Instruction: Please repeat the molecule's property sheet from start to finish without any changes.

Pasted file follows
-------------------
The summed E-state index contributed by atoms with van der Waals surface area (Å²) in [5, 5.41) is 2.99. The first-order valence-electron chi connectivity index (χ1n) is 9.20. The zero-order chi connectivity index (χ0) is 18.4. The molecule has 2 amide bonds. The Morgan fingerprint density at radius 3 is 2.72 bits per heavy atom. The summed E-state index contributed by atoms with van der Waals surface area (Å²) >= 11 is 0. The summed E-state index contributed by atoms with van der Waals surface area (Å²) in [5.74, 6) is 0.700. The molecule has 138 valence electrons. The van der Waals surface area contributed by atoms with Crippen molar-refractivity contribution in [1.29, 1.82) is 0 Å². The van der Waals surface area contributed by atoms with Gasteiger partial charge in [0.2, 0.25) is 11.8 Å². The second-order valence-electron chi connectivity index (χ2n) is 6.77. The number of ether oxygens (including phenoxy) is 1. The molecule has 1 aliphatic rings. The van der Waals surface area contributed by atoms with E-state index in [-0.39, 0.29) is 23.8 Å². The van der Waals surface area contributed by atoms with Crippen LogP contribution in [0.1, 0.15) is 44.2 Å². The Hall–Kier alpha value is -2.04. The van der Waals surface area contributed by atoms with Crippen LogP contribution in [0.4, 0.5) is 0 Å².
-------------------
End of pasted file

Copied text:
The summed E-state index contributed by atoms with van der Waals surface area (Å²) in [5, 5.41) is 2.99. The first-order valence-electron chi connectivity index (χ1n) is 9.20. The zero-order chi connectivity index (χ0) is 18.4. The molecule has 2 amide bonds. The Morgan fingerprint density at radius 3 is 2.72 bits per heavy atom. The summed E-state index contributed by atoms with van der Waals surface area (Å²) >= 11 is 0. The summed E-state index contributed by atoms with van der Waals surface area (Å²) in [5.74, 6) is 0.700. The molecule has 138 valence electrons. The van der Waals surface area contributed by atoms with Crippen molar-refractivity contribution in [1.29, 1.82) is 0 Å². The van der Waals surface area contributed by atoms with Gasteiger partial charge in [0.2, 0.25) is 11.8 Å². The second-order valence-electron chi connectivity index (χ2n) is 6.77. The number of ether oxygens (including phenoxy) is 1. The molecule has 1 aliphatic rings. The van der Waals surface area contributed by atoms with E-state index in [-0.39, 0.29) is 23.8 Å². The van der Waals surface area contributed by atoms with Crippen LogP contribution in [0.1, 0.15) is 44.2 Å². The Hall–Kier alpha value is -2.04. The van der Waals surface area contributed by atoms with Crippen LogP contribution in [0.4, 0.5) is 0 Å².